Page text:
TL;DR I added GoatCounter to this blog to track page views.

I would like some basic blog stats

With the move of my blog to a static website hosted on the decentralised web, one thing that I lost was rich analytics on the views of each page. Wordpress gave me a lot of insights into which blog posts had historical views, which was interesting to dive into.

I could have taken the easy way and added Google Analytics, but the amount of tracking that Google does on the web already made me a bit uneasy. Which meant I was looking for a lighter weight solution. I also needed something that was completely client side, as the blog is a static website deployed to IPFS.

The research

Perfect timing, a top HackerNews post linked to an article by on Lightweight alternatives to Google Analytics. I read through the first, as well as the follow up with More alternatives to Google Analytics.

After reading through the options, I settled on GoatCounter. I liked his goal of making a lightweight analytics platform, that was easy and did not track personal data. It is also OpenSource on GitHub.

The implementation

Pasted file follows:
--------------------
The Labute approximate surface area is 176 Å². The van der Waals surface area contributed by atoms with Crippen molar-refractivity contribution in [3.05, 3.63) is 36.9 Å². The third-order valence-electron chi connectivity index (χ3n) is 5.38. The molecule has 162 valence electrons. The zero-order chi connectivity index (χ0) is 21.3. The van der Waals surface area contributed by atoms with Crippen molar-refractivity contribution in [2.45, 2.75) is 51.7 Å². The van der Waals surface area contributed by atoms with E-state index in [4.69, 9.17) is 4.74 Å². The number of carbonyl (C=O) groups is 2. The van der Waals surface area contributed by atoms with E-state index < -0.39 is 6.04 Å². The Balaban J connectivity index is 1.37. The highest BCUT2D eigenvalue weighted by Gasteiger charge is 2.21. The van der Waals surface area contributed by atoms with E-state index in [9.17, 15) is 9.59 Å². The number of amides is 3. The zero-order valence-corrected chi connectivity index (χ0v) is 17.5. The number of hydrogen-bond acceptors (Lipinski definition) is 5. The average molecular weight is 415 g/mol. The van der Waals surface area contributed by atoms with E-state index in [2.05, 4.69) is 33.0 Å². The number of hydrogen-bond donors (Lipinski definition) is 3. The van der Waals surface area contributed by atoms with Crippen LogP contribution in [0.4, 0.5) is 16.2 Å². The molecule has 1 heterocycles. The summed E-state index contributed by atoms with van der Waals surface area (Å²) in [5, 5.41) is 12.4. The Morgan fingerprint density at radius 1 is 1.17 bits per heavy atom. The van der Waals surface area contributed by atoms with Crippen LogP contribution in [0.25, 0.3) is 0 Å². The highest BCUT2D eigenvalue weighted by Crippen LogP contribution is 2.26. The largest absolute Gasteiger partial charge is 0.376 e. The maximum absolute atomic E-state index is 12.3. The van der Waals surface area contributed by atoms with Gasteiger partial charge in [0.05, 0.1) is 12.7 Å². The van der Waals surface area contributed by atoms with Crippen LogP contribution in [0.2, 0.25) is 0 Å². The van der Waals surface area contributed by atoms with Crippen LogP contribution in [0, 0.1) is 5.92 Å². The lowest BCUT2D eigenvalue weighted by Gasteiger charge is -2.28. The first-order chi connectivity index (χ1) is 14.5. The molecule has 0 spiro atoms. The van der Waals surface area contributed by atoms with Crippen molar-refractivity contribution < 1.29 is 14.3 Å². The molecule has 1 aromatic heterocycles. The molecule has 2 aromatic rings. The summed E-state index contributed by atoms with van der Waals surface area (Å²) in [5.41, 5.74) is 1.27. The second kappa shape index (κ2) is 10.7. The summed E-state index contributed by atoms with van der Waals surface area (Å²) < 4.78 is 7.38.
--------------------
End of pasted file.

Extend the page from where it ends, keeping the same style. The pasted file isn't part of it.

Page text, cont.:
Adding it to my blog as easy, a single <script> tag. I also opted for adding a <noscript> pixel as well to support a wider array of browsers. I also put a little HTML comment above it to explain that it was a privacy preserving counter.
I did this by adding it to _includes\custom-head.html in my Jekyll layout.

Ironically though, it doesn’t work on my machine. As uBlock Origin extension I have installed in Edge blocks the domain ^_^;;
That is fine though, I’m not after exact numbers. Just a general idea of which pages are getting views is sufficient, so I’m happy with this implementation.

GoatCounter dashboard

Final thoughts & feedback

GoatCounter had an easy onboarding flow, and I got the whole thing set up and deployed in a couple of minutes. It is open source, doesn’t track personal data. So far I can recommend it to others if they are looking for a lightweight solution.

It is great that they have a free tier for personal non-commercial use, with 6 months of retention. I only have 100s of views a month, don’t need advanced analytics, don’t need custom domains, etc. But longer data retention might be a nice supporter feature.
Paying to support projects you use, “how much is it worth”, and especially business use, is always a hot topic. I’d be happy paying $10/year ($1/month on Patreon?) for unlimited retention for a non-commercial++ tier. But $100/year for page views for a personal blog I update infrequently seems overkill for my use case. Right now I’m comfortable with the features I get on the free tier, became a Patreon of the creator, and will recommend it to others looking for a solution.